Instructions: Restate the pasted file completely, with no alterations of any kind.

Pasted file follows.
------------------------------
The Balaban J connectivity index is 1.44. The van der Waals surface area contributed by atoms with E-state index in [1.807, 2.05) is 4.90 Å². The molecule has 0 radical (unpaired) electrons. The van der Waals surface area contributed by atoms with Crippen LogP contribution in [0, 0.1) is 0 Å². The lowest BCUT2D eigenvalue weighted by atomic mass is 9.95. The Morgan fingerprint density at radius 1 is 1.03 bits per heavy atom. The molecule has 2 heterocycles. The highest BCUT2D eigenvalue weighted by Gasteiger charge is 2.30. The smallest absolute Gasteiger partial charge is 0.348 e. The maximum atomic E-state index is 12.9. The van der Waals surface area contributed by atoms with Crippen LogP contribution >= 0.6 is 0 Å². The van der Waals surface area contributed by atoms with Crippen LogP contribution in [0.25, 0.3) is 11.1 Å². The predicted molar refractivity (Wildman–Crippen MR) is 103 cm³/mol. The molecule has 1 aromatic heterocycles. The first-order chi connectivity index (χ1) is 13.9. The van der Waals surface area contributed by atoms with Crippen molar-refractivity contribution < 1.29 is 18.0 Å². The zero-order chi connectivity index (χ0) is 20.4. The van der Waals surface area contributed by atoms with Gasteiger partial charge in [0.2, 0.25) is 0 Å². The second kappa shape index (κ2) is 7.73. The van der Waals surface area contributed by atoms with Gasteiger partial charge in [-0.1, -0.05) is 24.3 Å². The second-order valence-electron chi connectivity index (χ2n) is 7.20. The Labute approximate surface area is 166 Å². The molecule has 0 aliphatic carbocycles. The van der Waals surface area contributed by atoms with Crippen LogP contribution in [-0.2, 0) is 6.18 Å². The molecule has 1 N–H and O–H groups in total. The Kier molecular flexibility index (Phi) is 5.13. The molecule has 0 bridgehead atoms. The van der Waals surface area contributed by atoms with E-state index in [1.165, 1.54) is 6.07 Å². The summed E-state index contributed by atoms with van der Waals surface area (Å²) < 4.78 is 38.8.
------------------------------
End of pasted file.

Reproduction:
The Balaban J connectivity index is 1.44. The van der Waals surface area contributed by atoms with E-state index in [1.807, 2.05) is 4.90 Å². The molecule has 0 radical (unpaired) electrons. The van der Waals surface area contributed by atoms with Crippen LogP contribution in [0, 0.1) is 0 Å². The lowest BCUT2D eigenvalue weighted by atomic mass is 9.95. The Morgan fingerprint density at radius 1 is 1.03 bits per heavy atom. The molecule has 2 heterocycles. The highest BCUT2D eigenvalue weighted by Gasteiger charge is 2.30. The smallest absolute Gasteiger partial charge is 0.348 e. The maximum atomic E-state index is 12.9. The van der Waals surface area contributed by atoms with Crippen LogP contribution >= 0.6 is 0 Å². The van der Waals surface area contributed by atoms with Crippen LogP contribution in [0.25, 0.3) is 11.1 Å². The predicted molar refractivity (Wildman–Crippen MR) is 103 cm³/mol. The molecule has 1 aromatic heterocycles. The first-order chi connectivity index (χ1) is 13.9. The van der Waals surface area contributed by atoms with Crippen molar-refractivity contribution < 1.29 is 18.0 Å². The zero-order chi connectivity index (χ0) is 20.4. The van der Waals surface area contributed by atoms with Gasteiger partial charge in [0.2, 0.25) is 0 Å². The second kappa shape index (κ2) is 7.73. The van der Waals surface area contributed by atoms with Gasteiger partial charge in [-0.1, -0.05) is 24.3 Å². The second-order valence-electron chi connectivity index (χ2n) is 7.20. The Labute approximate surface area is 166 Å². The molecule has 0 aliphatic carbocycles. The van der Waals surface area contributed by atoms with Crippen LogP contribution in [-0.2, 0) is 6.18 Å². The molecule has 1 N–H and O–H groups in total. The Kier molecular flexibility index (Phi) is 5.13. The molecule has 0 bridgehead atoms. The van der Waals surface area contributed by atoms with E-state index in [1.165, 1.54) is 6.07 Å². The summed E-state index contributed by atoms with van der Waals surface area (Å²) < 4.78 is 38.8.